We can anticipate that many of the political leaders of 2030 and onward are studying in university today. The global spirit on campuses is palpably stronger than even a decade ago. In North America, it is now commonplace for undergraduates to take internships in developing countries and to launch their own internationally-focussed organizations, whether for profit or not. Many young people have gained tremendous global exposure well before they have even graduated from university.
The second trend is slightly more subtle. A growing number of university students realize that mere exposure is not sufficient preparation for global problem-solving. Advanced technical and scientific skills are needed. A generation ago, a large share of global policy-minded student activists studied law or international relations. Today, they are more likely to pursue more technical subjects to match the nature of many of today’s problems. Similar to how Norman Borlaug’s green revolution heroics inspired legions of agronomists two generations ago, a huge number of ambitious idealists today study biosciences – not as a precursor to simply becoming a doctor, but as a stepping stone to a career in global health. Related movements are clearly discernible among engineers focussed on energy, water and environmental management.
A third trend is related to, but more grounded in, strategic planning, and will be guided in the short-term by current academic and policy leaders. It is the growing recognition that global problem-solving requires not only advanced expertise from within disciplines, but also management of expertise across disciplines. While PhDs and technical specialists are crucial for generating insights, well-trained generalists are needed to manage and implement insights across disciplines. This was the finding of a recent International Commission on Education for Sustainable Development Practice, supported by the MacArthur Foundation and the Earth Institute at Columbia University.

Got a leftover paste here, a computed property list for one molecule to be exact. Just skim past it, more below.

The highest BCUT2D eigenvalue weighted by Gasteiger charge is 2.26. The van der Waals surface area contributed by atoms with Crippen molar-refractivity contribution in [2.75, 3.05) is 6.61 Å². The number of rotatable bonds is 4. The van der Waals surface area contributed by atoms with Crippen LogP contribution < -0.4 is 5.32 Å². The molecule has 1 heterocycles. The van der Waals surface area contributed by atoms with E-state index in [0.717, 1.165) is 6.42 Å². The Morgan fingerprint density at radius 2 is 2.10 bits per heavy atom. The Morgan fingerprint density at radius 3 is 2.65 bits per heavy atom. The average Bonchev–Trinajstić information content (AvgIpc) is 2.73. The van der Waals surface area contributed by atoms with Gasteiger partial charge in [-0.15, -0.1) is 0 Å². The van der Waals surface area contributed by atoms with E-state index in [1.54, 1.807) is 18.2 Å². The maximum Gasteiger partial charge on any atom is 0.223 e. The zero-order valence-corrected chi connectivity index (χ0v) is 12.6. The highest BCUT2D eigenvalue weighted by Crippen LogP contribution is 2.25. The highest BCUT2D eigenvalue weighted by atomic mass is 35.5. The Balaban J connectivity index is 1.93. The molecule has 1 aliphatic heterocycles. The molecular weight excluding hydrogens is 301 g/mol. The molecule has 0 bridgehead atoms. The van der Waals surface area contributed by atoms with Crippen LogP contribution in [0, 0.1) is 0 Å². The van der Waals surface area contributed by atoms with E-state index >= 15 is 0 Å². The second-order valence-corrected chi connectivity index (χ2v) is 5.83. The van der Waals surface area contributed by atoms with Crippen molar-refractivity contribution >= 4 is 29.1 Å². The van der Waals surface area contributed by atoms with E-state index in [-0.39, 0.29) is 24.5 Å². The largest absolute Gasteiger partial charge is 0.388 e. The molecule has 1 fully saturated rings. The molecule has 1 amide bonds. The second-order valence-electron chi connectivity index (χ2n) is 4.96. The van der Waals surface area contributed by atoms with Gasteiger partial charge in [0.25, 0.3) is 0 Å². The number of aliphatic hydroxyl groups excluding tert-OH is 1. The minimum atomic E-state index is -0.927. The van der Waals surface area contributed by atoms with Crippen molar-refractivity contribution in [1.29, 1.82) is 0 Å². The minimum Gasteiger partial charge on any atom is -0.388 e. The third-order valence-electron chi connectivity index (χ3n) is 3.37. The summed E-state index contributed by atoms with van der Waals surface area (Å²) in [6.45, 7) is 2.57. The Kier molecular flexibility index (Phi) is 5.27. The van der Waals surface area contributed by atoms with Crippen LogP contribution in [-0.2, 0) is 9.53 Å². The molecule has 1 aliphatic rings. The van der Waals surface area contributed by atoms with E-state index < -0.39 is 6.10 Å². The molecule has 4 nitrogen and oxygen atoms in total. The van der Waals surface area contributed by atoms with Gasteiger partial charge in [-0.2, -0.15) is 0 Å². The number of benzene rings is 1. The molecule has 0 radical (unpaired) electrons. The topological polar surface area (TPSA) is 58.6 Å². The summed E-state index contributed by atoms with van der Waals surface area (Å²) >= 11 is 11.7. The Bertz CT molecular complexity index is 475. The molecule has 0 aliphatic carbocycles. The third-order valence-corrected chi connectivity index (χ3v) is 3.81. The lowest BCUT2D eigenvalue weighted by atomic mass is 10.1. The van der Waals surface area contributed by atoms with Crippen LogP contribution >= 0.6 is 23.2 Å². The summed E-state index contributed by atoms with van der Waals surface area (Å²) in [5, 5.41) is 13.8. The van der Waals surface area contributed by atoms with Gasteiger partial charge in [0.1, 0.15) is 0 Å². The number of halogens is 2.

Consider, for example, the chronic catastrophe of low food production in sub-Saharan Africa. An understanding of basic agronomy is central to tackling the region’s soil nutrient crisis. Basic climate science and hydrology are essential for understanding the water challenges of rain-fed agriculture – particularly those in the pastoralist drylands that also represent some of the world’s most significant security challenges. Basic engineering is fundamental to the successful introduction of irrigation. Economics is required to understand market limitations in solving problems among extremely poor people. Anthropology is required to understand community behaviours and choices.
Similar cross-disciplinary connections apply to problems of disease control, ecosystem management, basic education, and more. All such problems require the need to stay on top of evidence as it evolves, lest a 2020 or 2030 political leader be working from the health protocols taught in 2000 – for example, when official global policy said that AIDS was something to be prevented rather than treated, and that malaria bed nets were to be sold rather than distributed.